Taken from www.bapras.org.uk

Arthritis of the hand and thumb

Osteoathritis is the degeneration of a joint through wear and tear.

The main joint at the base of the thumb is called the trapeziometacarpal joint. This joint carries a lot of force when the thumb is used, yet allows for a complex range of movements, including rotation. It is this load-bearing and movement that causes the wear and tear that brings on osteoarthritis.

Osteoarthritis can cause aching, especially between the thumb and the side of the index finger. The pain may lead to a sense of weakness when you pinch or grip. Actions such as opening the lid of a jar, or turning a key in a door, can be painful and difficult. The base of the thumb may become swollen and may crunch audibly during certain movements. It may also become misshapen. It is this pain and disability that often encourages people to seek surgical interventions.

Before surgery is pursued, other treatments such as thumb splints or steroid injections may be carried out. If these treatments fail to support the thumb or reduce the pain, then surgery may be considered. The options include:

  • Joint stabilisation: this involves either realignment of the bone or ligament reconstruction using a tendon; suitable only for a minority of patients who have an unstable joint but little damage to the surfaces of the joints.
  • Trapeziectomy: this involves the complete removal of the trapezium bone; recommended if the joint above or below this bone are affected by arthritis. Some surgeons fill the gap left by the bone, with adjacent tissue.
  • Trapeziectomy with ligament reconstruction: this is performed if there are concerns that the thumb appears too slack to sit securely in the new joint created by the removal of the bone.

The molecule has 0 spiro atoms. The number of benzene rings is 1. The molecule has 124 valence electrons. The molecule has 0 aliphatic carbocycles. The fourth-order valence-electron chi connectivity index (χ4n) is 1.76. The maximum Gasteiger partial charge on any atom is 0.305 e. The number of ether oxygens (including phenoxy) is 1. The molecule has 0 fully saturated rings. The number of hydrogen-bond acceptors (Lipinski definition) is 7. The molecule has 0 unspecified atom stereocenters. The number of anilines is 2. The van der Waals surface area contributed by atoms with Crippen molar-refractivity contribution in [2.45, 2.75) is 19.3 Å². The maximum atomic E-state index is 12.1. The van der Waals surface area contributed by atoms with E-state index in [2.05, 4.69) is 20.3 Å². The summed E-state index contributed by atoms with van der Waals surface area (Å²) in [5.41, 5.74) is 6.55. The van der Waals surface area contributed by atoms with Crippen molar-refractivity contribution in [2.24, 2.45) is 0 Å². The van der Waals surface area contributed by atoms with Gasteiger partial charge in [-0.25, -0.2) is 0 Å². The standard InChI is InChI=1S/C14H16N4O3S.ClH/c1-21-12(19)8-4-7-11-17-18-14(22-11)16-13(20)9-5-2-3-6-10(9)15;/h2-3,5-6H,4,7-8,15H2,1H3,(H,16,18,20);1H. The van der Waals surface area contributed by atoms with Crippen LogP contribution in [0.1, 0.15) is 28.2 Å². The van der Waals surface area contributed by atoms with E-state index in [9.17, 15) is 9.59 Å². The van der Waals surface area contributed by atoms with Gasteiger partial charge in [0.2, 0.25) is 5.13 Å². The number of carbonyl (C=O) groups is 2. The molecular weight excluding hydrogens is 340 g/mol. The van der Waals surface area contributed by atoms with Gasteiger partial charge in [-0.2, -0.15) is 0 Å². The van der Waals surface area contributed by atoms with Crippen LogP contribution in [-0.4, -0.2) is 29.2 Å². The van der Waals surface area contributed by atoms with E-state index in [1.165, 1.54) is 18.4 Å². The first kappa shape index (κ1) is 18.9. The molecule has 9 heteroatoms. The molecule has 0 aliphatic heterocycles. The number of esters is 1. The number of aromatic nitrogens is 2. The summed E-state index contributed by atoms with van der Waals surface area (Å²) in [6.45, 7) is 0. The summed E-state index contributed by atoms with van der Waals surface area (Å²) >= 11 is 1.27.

• Arthrodesis: fusion surgery, which is normally reserved for younger patients; has the disadvantage of stiffening the thumb.

What can I expect as a patient?

Trapeziectomy is the most commonly performed surgical operation for osteoarthritis of the thumb. The operation is usually performed under general anaesthetic, supplemented by local anaesthetic. As a patient, you will need to stay in hospital for one or two nights after the operation. It will leave a scar on the back of your hand, and a bulky dressing to protect it. In the days following the operation, hand elevation is very important to prevent swelling and stiffness.

Stitches are usually removed at around two weeks after the operation, and the plaster may be changed for a lighter weight splint, which you will need to wear for up to six weeks. From about four weeks you can begin exercising the hand, using techniques passed on by a hand therapist. It normally takes six-to-nine months for strength in your thumb and hand to return, but improvement is usually steady. Although your strength in this area may never be as good as it was, most patients notice significant pain reduction.

Infection can occur, and severe stiffness can affect about 5% of patients.